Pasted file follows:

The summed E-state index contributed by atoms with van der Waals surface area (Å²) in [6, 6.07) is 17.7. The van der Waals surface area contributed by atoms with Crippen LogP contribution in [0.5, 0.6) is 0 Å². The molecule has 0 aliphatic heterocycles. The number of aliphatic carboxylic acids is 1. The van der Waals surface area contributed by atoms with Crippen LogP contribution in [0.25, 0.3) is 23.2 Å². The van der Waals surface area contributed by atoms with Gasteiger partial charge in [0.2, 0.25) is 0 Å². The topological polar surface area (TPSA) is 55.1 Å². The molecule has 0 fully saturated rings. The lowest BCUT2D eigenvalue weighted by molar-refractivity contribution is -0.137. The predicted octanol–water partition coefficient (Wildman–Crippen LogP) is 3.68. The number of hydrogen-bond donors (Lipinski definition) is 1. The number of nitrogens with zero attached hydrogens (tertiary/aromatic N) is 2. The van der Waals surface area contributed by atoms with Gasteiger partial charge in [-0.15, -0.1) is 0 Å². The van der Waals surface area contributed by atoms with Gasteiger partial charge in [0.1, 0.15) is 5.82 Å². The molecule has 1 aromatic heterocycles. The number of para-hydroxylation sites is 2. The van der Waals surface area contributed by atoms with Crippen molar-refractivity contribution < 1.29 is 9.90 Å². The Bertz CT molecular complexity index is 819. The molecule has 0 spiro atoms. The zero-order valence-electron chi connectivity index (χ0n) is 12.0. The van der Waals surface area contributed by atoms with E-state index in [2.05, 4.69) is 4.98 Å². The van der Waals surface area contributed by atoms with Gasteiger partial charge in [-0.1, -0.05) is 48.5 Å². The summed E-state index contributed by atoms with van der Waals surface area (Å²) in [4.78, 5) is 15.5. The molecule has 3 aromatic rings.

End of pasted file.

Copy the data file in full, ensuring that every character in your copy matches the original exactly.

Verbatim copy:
The summed E-state index contributed by atoms with van der Waals surface area (Å²) in [6, 6.07) is 17.7. The van der Waals surface area contributed by atoms with Crippen LogP contribution in [0.5, 0.6) is 0 Å². The molecule has 0 aliphatic heterocycles. The number of aliphatic carboxylic acids is 1. The van der Waals surface area contributed by atoms with Crippen LogP contribution in [0.25, 0.3) is 23.2 Å². The van der Waals surface area contributed by atoms with Gasteiger partial charge in [0.2, 0.25) is 0 Å². The topological polar surface area (TPSA) is 55.1 Å². The molecule has 0 fully saturated rings. The lowest BCUT2D eigenvalue weighted by molar-refractivity contribution is -0.137. The predicted octanol–water partition coefficient (Wildman–Crippen LogP) is 3.68. The number of hydrogen-bond donors (Lipinski definition) is 1. The number of nitrogens with zero attached hydrogens (tertiary/aromatic N) is 2. The van der Waals surface area contributed by atoms with Gasteiger partial charge in [-0.15, -0.1) is 0 Å². The van der Waals surface area contributed by atoms with Gasteiger partial charge in [0.1, 0.15) is 5.82 Å². The molecule has 1 aromatic heterocycles. The number of para-hydroxylation sites is 2. The van der Waals surface area contributed by atoms with Crippen molar-refractivity contribution < 1.29 is 9.90 Å². The Bertz CT molecular complexity index is 819. The molecule has 0 spiro atoms. The zero-order valence-electron chi connectivity index (χ0n) is 12.0. The van der Waals surface area contributed by atoms with E-state index in [2.05, 4.69) is 4.98 Å². The van der Waals surface area contributed by atoms with Gasteiger partial charge in [-0.1, -0.05) is 48.5 Å². The summed E-state index contributed by atoms with van der Waals surface area (Å²) in [4.78, 5) is 15.5. The molecule has 3 aromatic rings.